UK financial system is least resilient of G7 countries

Structural reform is needed to ensure that UK does not fall behind competitors, says NEF report

The UK’s economic recovery may be on a fragile footing because its financial system is not sufficiently resilient.

A new report from the New Economics Foundation (NEF) claims that the UK’s financial system is the least resilient of all the G7 countries. This has worrying implications for the UK’s economic stability, the report authors say.

According to the NEF’s analysis, the UK economy has low levels of financial system resilience, significantly trailing other leading industrial economies, including Germany, Japan, France, Italy, Canada and the US.

And while the UK’s financial system resilience has improved slightly since the global financial crisis, it is worst placed in the G7 across five of the seven measured resilience indicators.

The seven key financial system resilience factors were as follows:

  • diversity;
  • interconnectedness and network structure;
  • financial system size;
  • asset composition;
  • liability composition;
  • complexity and transparency; and
  • leverage.

According to the latest available data (2012), the NEF Financial Resilience Index gives the UK a resilience rating of just 0.27, lagging behind the US (0.56), Canada (0.62), Italy (0.63), France (0.66), Japan (0.71) and Germany (0.73).

In a statement, the NEF said: “The UK’s financial system resilience took a nosedive in the early 2000s and, despite a small improvement since 2008, is still nowhere near bridging the gap with its nearest competitors.”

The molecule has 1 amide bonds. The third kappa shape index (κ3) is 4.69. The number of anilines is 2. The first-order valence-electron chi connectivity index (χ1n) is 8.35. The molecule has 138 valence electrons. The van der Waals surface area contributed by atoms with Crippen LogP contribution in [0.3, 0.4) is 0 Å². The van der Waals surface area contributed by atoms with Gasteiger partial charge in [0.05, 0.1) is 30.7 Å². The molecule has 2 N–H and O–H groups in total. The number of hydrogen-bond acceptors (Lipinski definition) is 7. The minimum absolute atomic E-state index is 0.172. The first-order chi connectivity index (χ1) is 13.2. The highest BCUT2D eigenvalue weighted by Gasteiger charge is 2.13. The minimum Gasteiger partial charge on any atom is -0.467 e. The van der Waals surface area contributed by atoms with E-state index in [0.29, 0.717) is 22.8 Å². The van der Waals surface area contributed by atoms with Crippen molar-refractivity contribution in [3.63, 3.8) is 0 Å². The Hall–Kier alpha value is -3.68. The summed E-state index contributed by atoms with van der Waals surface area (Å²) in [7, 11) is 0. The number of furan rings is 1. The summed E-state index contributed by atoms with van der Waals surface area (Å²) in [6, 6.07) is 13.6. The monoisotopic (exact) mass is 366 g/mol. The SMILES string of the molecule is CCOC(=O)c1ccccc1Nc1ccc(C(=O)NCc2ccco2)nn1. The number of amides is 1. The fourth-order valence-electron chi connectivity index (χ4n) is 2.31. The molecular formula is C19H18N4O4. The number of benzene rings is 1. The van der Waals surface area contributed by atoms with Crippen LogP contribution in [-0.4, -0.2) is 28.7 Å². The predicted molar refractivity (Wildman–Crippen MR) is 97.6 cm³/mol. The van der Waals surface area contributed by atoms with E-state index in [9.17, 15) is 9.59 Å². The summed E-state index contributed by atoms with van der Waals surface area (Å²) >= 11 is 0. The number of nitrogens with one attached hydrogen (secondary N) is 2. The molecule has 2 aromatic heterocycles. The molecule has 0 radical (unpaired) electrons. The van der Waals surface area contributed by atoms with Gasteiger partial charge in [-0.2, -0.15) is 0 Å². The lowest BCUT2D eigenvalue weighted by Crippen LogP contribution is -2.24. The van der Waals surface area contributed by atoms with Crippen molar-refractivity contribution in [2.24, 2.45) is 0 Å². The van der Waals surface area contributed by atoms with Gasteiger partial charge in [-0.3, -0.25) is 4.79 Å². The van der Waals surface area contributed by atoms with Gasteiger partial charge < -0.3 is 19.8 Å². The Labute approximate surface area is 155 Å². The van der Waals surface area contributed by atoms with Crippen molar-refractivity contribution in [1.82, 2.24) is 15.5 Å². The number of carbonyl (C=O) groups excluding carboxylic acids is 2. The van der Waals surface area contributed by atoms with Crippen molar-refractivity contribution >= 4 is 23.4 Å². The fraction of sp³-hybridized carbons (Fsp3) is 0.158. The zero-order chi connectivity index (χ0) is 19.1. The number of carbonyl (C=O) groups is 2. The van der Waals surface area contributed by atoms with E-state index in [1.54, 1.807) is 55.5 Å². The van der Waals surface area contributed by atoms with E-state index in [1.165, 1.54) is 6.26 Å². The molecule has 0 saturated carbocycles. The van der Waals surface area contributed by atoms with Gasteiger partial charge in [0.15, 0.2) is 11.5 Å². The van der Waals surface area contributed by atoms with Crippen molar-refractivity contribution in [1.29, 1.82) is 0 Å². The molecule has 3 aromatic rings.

The report also included a number of specific policy measures that have the potential to improve financial resilience. These include separating retail from investment banking; promoting genuine bank diversity rather than simply more ‘lookalike’ challenger banks; and increasing peer-to-peer lending.

The report calls on regulatory bodies to adopt resilience indicators and assess the resilience of the financial system as a separate and distinct exercise from “stress testing” individual banks.

Tony Greenham, head of economy and finance at the NEF, said: “Without real structural reform, we remain extremely vulnerable to future financial storms. Decisions on banking policy, including the future of government-owned RBS, must be measured against the yardstick of financial system resilience if we are to be serious about protecting the economy from financial shocks.”

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